Embossing Recommendations - Autoflex EB

Embossing Recommendations - Autoflex EB

Synopsis...

1. INTRODUCTION

The MacDermid Autotype polyester film range includes three product types recommended for applications where embossing is used: Autotex and Autoflex EB for embossed overlays, and Autostat for tactile “polydome” layers.

In tests embossed Autotex and Autoflex EB switch panels have over 20 times the life of polycarbonate equivalents and much better tactile response. This performance is achieved through the superior mechanical properties of the biaxially orientated polyester film upon which the products are based. The high strength of the films necessitates the use of tooling and process conditions different from those used for weaker materials such as polycarbonate and vinyl.

There are many methods of successfully embossing the MacDermid Autotype polyester products. These guidelines are intended to help the user to decide upon the most suitable equipment and conditions for a particular application.

2. GENERAL SUMMARY

2.1 Press

An embossing press may be a specialised unit or a general purpose clamshell press.

Clamshell presses comprise the majority of the working tools used by the overlay and nameplate industry at the present time. These presses are used for a wide range of duties from high volume diecutting to precision embossing.

A clamshell press must be maintained in first class condition for successful use in embossing polyester. The general wear and tear of high volume cutting work leads to a loss of precision which can lead to embossing problems.

A press in regular high volume use must be regularly maintained.

2.2 Substrate

Different substrates require different embossing conditions. Polycarbonate, for example, is a softer, more easily formed material than polyester. Consequently it is more forgiving of poor press and die performance.

Polyester is twice as strong as polycarbonate and more elastic.

Polyester should be heated to above 70oC (155oF) and preferably to 80-90oC (175-190oF). Higher temperatures can be used for specialised applications depending on die design and heat resistance of the inks used.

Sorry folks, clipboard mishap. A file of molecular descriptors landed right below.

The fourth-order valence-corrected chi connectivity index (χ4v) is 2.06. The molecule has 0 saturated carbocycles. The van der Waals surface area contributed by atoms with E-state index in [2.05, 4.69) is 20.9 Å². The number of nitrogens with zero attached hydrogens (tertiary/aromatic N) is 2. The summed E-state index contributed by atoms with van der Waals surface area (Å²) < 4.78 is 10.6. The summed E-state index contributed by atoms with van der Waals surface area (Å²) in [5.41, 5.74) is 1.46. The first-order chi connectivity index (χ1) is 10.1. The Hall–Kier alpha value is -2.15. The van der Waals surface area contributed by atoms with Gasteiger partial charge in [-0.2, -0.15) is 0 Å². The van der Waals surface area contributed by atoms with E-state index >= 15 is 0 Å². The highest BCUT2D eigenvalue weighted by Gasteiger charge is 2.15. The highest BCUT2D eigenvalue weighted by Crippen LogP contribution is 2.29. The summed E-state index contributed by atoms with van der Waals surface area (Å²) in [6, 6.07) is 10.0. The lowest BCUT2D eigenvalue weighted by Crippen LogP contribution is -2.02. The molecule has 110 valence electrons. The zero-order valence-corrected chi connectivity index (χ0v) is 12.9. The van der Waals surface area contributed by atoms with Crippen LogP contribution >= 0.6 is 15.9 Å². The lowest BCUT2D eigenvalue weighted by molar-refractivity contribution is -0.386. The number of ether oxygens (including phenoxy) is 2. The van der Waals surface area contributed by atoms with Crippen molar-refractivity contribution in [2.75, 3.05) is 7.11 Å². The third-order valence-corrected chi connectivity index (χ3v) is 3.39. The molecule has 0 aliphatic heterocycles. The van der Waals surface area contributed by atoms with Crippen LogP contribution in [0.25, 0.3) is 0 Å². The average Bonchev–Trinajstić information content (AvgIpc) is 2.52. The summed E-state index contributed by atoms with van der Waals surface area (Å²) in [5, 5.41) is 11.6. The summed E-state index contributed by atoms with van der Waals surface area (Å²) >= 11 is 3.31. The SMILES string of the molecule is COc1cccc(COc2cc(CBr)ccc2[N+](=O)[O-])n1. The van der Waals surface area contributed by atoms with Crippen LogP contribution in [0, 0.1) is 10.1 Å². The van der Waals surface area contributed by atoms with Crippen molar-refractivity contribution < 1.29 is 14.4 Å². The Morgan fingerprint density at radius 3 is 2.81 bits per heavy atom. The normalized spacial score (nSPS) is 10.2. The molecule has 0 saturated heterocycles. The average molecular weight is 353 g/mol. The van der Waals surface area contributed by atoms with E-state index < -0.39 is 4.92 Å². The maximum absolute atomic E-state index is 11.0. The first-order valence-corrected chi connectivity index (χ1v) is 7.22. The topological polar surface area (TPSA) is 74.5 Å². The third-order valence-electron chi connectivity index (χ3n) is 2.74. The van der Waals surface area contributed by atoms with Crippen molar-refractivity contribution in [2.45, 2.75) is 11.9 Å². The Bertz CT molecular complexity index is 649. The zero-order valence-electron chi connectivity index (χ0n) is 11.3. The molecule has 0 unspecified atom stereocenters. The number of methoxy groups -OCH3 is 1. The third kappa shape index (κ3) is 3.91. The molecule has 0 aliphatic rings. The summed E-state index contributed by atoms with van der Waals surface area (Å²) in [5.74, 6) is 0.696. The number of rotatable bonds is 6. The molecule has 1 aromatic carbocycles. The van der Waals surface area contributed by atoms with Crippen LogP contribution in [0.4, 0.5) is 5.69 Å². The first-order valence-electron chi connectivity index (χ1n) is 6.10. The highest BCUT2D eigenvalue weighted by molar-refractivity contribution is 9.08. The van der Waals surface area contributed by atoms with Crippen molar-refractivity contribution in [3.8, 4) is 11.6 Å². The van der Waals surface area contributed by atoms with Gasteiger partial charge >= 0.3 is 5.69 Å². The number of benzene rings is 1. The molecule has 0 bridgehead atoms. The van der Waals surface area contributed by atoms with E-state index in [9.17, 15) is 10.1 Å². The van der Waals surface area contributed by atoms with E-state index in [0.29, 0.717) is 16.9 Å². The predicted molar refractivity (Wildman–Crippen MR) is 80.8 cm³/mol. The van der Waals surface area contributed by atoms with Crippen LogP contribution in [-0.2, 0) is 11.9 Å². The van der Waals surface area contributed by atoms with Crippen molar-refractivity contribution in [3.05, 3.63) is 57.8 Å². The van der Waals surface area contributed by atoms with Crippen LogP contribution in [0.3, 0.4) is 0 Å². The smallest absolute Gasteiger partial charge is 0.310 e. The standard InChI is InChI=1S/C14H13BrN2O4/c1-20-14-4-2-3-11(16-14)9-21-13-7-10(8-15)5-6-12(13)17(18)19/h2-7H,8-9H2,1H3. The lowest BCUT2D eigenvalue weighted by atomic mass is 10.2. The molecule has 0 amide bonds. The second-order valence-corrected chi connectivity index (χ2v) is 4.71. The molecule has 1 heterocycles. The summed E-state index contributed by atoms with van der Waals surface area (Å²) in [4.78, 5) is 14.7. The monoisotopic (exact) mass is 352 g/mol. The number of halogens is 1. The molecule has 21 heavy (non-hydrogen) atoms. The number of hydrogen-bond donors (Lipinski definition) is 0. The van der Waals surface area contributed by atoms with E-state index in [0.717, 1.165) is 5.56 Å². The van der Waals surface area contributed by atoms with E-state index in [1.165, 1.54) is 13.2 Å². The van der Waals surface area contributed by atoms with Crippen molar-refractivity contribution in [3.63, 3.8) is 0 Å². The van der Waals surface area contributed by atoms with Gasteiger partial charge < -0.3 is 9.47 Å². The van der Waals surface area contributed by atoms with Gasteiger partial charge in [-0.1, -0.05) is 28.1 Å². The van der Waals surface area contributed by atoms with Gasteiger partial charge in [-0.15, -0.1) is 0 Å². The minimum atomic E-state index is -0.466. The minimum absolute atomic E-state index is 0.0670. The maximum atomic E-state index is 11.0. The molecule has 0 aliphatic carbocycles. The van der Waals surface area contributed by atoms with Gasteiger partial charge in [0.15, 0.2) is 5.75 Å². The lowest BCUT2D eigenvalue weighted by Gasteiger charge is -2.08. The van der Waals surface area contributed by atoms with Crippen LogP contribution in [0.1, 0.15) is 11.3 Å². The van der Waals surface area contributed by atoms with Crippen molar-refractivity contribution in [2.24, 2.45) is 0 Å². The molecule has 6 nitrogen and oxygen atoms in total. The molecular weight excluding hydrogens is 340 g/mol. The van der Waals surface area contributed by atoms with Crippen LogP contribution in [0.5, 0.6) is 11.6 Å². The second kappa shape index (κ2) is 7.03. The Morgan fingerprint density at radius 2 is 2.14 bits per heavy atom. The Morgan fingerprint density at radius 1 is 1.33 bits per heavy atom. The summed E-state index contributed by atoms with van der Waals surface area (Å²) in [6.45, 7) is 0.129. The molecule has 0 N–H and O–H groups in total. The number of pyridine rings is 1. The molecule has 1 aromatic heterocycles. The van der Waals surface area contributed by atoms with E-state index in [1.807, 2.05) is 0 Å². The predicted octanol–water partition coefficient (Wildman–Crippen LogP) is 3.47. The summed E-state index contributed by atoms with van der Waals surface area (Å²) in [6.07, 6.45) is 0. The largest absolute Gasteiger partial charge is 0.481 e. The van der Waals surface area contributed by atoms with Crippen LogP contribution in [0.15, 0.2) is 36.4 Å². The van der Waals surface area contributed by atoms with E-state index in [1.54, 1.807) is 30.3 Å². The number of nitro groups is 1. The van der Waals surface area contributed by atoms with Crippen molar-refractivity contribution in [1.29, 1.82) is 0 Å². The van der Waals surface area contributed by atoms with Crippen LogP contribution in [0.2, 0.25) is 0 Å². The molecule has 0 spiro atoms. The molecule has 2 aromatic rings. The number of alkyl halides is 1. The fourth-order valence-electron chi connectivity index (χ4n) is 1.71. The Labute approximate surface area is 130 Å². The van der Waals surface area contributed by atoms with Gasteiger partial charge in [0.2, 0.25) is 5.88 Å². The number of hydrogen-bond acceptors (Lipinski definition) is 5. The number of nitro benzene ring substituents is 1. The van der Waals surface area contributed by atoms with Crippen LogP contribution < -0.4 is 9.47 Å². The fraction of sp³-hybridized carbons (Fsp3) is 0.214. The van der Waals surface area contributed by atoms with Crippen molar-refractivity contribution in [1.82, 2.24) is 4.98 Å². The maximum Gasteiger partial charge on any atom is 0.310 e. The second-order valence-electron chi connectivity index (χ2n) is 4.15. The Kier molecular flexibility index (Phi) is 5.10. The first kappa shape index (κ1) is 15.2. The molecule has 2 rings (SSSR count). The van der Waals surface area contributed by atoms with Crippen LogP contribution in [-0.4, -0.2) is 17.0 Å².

2.3 Tooling

Tools designed for polycarbonate will not give the same sharpness or relief when used with polyester even when heated. In order to overcome this; the following points should be observed:

2.3.1 Tool design parameter

a)      Dies should firmly clamp the film around the embossed area to prevent distortion.

b)      Male/female tool tolerances should be tight to improve sharpness. The gap between the male and female on each side should be sufficient to allow for the film and ink plus an extra 50μ (see Figure 2.2).

a)      The male die should be approximately 30-40% higher than required for polycarbonate. The female may be deeper still.

b)      The final embossed profile is dependent on the male tool only. The female should be deeper than the male to avoid interference, although the horizontal tolerance should be carefully calculated (see point b).

c)      If possible the tool areas surrounding embossed areas should be designed to remain cooler than the embossing profiles themselves.

d)      Embossing is made easier if the film is heated as this softens the polyester reducing the required machine pressures. This is best done by heating the tools to a minimum of 80oC.

e)      Either the male tool, female tool or both can be heated. Experimentation is required but it is normal to heat only the male tool. The tool manufacture must allow for thermal expansion effects when determining the tolerances (see point b).